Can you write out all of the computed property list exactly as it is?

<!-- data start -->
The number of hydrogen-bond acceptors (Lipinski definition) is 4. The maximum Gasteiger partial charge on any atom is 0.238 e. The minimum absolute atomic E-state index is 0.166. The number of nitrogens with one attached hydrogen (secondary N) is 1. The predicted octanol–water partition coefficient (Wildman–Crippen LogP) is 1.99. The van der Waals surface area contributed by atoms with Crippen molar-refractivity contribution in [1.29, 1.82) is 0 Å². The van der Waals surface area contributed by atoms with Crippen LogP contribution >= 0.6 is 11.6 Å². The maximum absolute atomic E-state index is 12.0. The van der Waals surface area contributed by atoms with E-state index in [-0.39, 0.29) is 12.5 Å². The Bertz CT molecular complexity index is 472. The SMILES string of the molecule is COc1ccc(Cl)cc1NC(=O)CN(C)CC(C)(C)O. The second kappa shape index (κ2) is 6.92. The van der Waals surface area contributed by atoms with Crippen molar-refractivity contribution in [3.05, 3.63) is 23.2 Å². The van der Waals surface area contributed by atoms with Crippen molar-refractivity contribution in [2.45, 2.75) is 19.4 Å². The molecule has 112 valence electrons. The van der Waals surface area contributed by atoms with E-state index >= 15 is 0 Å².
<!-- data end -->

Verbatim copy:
The number of hydrogen-bond acceptors (Lipinski definition) is 4. The maximum Gasteiger partial charge on any atom is 0.238 e. The minimum absolute atomic E-state index is 0.166. The number of nitrogens with one attached hydrogen (secondary N) is 1. The predicted octanol–water partition coefficient (Wildman–Crippen LogP) is 1.99. The van der Waals surface area contributed by atoms with Crippen molar-refractivity contribution in [1.29, 1.82) is 0 Å². The van der Waals surface area contributed by atoms with Crippen LogP contribution >= 0.6 is 11.6 Å². The maximum absolute atomic E-state index is 12.0. The van der Waals surface area contributed by atoms with E-state index in [-0.39, 0.29) is 12.5 Å². The Bertz CT molecular complexity index is 472. The SMILES string of the molecule is COc1ccc(Cl)cc1NC(=O)CN(C)CC(C)(C)O. The second kappa shape index (κ2) is 6.92. The van der Waals surface area contributed by atoms with Crippen molar-refractivity contribution in [3.05, 3.63) is 23.2 Å². The van der Waals surface area contributed by atoms with Crippen molar-refractivity contribution in [2.45, 2.75) is 19.4 Å². The molecule has 112 valence electrons. The van der Waals surface area contributed by atoms with E-state index >= 15 is 0 Å².